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7 Edible Weeds that are More Nutritious than Store-Bought Veggies

These seven common “weeds” are loaded with more vitamins, minerals, antioxidants and protein than almost any vegetable at the grocery store… and better yet, they’re free!

If you think everything in your yard that isn’t grass is a nuisance, you’re missing out — on a free lunch!

The following are seven of the most nutritionally valuable weeds commonly found in American backyards:

Dandelion

Probably the most well-known of all weeds, the humble dandelion is actually bursting with vitamins A, B, C, and D, as well as minerals such as iron, potassium, and zinc. The great news is that there’s probably a ton of this nutritious weed in your backyard.

Dandelion has been used throughout history to treat everything from liver problems and kidney disease to heartburn and appendicitis. Today, it is mainly used as a diuretic, appetite stimulant and for the liver and gallbladder.

Every part of this common weed is edible, from the roots to the blossoms. Use the leaves in sandwiches and stir fries – they boast more beta carotene than carrots, meaning they are great for healthy eyes! Roots can be made into a herbal tea, or roasted and ground as a coffee substitute. The sweet flower heads will add color to salads and can be used to make wines.

Curly Dock

Curly dock is one of the hardiest and most widespread weeds, so you should have no trouble finding a source.

The leaves are high in beta-carotene, Vitamins A, B, C and the trace mineral zinc, strengthening your immune system, and the seeds are rich in calcium and magnesium for bone health.

The stems of the curly-dock can be peeled and eaten either cooked or raw, and the mature seeds can be roasted to make an earthy, warm-drink.

Chickweed 

This garden weed is a great source of vitamins A, D and C, as well as iron, calcium, potassium, phosphorus and zinc! Chickweed has a delicate flavor, much like spinach, and works well when freshly picked and added to sandwiches and salads. If you don’t like the taste, you can still reap the benefits by hiding it in soups and stews.

Medicinally, chickweed can be used as a topical treatment for minor cuts, burns, eczema and rashes. It’s also a mild diuretic and is said to relieve cystitis and irritable bladder symptoms.

Chicory

This flower in light blue color survives as a wild roadside plant. Despite its tasting somewhat bitterly, the chicory leaves are frequently consumed in certain parts of Europe.

The chicory is well-known for its toxicity to internal parasites and can also be used as a tonic to stimulate your lost appetite, it acts as a diuretic, and it can cure an upset stomach and constipation. It is believed to protect the liver and to be helpful with gallbladder conditions.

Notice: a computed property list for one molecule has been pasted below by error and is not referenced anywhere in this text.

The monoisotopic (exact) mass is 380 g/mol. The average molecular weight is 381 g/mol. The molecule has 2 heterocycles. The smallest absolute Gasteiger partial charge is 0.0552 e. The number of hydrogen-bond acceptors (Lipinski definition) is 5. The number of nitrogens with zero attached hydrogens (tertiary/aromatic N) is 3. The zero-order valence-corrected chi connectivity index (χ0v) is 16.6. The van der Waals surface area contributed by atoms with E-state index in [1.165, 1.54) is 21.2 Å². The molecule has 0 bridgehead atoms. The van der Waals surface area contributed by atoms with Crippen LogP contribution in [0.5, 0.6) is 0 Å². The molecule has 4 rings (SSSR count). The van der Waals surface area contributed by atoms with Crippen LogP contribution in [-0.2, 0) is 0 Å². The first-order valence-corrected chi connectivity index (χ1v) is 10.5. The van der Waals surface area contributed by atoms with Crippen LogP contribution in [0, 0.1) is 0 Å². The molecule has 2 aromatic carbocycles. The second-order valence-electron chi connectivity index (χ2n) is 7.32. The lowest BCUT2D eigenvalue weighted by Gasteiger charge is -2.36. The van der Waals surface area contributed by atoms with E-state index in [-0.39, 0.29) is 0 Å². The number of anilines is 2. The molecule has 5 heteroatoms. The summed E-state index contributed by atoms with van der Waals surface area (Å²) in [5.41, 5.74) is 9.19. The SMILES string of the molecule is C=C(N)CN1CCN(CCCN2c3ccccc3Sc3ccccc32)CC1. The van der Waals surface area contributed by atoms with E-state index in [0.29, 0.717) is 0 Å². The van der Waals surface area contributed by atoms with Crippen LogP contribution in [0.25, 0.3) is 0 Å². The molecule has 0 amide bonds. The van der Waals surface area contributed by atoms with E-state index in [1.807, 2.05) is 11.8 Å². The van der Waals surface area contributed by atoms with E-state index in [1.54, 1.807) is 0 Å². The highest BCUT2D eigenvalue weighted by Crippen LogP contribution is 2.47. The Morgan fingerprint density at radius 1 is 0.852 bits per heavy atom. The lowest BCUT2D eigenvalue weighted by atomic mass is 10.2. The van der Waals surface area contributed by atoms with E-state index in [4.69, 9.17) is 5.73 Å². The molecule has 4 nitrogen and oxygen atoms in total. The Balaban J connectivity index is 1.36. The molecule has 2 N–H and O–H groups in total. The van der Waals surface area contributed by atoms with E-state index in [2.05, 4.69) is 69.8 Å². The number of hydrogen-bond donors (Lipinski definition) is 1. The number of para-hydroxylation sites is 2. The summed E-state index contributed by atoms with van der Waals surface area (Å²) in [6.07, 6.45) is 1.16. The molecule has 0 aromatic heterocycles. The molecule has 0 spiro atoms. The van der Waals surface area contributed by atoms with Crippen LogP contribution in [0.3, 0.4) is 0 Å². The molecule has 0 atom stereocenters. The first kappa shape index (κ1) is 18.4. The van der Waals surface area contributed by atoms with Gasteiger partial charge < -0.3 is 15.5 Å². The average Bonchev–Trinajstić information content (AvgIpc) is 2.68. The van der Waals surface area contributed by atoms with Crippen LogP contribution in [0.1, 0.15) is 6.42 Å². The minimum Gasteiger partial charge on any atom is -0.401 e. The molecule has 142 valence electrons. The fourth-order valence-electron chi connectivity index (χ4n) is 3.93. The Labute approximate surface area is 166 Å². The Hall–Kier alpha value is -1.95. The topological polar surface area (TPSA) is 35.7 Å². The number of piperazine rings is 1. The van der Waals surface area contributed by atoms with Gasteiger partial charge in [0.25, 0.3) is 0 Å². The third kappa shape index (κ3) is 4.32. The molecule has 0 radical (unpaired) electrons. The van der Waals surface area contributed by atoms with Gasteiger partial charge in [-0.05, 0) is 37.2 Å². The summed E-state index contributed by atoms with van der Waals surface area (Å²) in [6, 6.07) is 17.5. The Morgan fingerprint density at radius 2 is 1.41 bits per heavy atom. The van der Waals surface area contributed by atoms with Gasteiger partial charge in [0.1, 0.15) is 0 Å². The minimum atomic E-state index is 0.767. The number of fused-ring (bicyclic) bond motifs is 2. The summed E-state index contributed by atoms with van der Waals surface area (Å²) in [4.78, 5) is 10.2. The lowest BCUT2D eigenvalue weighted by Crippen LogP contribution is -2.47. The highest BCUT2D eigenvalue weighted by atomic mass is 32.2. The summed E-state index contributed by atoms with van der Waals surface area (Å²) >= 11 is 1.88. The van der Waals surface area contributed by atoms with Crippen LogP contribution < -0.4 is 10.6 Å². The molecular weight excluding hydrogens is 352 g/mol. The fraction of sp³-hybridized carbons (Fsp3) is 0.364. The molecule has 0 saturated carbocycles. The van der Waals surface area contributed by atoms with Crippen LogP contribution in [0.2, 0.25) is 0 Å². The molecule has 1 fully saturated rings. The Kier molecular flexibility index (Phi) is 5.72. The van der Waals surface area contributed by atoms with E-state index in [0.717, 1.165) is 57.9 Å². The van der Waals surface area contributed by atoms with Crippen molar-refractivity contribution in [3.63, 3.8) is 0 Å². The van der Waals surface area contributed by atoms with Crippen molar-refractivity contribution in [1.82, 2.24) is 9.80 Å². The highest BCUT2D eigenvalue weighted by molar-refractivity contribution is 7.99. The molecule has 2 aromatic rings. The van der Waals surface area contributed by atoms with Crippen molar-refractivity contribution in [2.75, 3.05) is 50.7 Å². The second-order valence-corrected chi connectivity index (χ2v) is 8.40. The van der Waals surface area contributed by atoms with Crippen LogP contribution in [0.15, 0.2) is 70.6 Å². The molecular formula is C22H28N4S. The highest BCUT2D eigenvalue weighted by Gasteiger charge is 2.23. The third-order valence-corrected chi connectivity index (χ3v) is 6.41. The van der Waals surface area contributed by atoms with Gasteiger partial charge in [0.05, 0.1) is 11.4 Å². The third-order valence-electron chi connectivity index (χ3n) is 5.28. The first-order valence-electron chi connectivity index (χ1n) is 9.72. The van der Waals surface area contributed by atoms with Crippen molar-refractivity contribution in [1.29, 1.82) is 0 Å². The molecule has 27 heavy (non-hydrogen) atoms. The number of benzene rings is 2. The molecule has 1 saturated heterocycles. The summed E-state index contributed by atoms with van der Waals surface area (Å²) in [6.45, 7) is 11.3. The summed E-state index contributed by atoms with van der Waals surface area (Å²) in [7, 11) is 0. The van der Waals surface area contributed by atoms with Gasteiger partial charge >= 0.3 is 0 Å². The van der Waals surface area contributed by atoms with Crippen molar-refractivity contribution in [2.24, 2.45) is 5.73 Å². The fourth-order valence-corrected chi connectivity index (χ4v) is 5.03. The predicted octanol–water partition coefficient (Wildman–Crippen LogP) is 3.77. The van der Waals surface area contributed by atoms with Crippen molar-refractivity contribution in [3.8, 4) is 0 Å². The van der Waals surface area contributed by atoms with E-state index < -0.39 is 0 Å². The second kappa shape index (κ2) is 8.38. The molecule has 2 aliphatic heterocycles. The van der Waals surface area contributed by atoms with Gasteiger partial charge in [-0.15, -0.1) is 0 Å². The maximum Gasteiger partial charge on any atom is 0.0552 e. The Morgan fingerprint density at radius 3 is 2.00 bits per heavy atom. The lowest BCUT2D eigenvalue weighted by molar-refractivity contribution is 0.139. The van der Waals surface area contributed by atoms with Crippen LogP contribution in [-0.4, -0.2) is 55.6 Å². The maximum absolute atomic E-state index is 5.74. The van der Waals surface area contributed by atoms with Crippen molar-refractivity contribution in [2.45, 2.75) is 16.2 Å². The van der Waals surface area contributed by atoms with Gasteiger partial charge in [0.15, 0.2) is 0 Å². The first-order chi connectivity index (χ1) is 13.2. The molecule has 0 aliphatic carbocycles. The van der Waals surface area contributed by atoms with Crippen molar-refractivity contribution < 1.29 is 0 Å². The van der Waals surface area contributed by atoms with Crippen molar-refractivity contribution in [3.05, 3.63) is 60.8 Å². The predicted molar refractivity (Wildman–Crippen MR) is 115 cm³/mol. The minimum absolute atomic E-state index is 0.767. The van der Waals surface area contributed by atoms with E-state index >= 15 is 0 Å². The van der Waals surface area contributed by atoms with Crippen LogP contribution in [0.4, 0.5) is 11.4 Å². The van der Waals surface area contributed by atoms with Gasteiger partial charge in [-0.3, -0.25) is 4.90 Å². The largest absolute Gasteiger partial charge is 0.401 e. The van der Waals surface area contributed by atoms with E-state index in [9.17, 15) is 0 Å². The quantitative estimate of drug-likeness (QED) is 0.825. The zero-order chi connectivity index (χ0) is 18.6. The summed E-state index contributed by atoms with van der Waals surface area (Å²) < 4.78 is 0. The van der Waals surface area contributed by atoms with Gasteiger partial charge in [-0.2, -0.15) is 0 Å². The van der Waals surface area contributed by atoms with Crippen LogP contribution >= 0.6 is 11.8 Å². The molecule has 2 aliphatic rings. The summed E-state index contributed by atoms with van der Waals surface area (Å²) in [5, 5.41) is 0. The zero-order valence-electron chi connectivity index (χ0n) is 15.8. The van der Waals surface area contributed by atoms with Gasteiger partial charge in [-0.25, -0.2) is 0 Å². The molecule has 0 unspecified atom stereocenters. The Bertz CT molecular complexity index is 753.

Lambsquarters

This fast growing summer weed produces black seeds which are related to the protein-rich quinoa. Much like their cousin, the seeds of lamb’s quarters are a great source of protein, along with providing calcium, phosphorus, potassium and vitamin A. However, the harvesting of these seeds does take a little dedication.

If it seems like too much work for you, don’t get upset – you can also enjoy the young shoots and leaves of the plant. Whether raw or sautéed, they make a great stand-in for spinach since they’re just as nutritious. Medicinally, a tea made from the leaves is said to help with digestion disorders and stomach aches.

Elderflowers 

The truly versatile Elder is not exactly a weed but is quite a common wild tree, especially around rivers and lakes. The flowers can be collected in spring to make elderflower cordial, soda or champagne. With a refreshing, mild taste, they’re great when paired with apple or pear. Dry the flowers in bunches to make a tea.

Once the flowers on the tree die off, the green berries can be picked (before they ripen) and pickled to make elderberry capers. Make sure to leave some, as the ripened berries make a delicious balsamic vinegar.

The leaves, flowers, fruits, and root extracts are used by herbalists to treat bronchitis, cough, colds, flu and fever. Studies have shown that the wild plant is effective in treating influenza.

Purslane 

Did you know your garden is hiding all sorts of nutritional and medicinal gems?

From curing heartburn, cystitis and coughs to providing free protein, vitamins and minerals, common weeds have some truly amazing benefits. Sadly, most people simply dig them up, mow them down or kill them in various ways.

Why not take a look at what’s really growing in your backyard?

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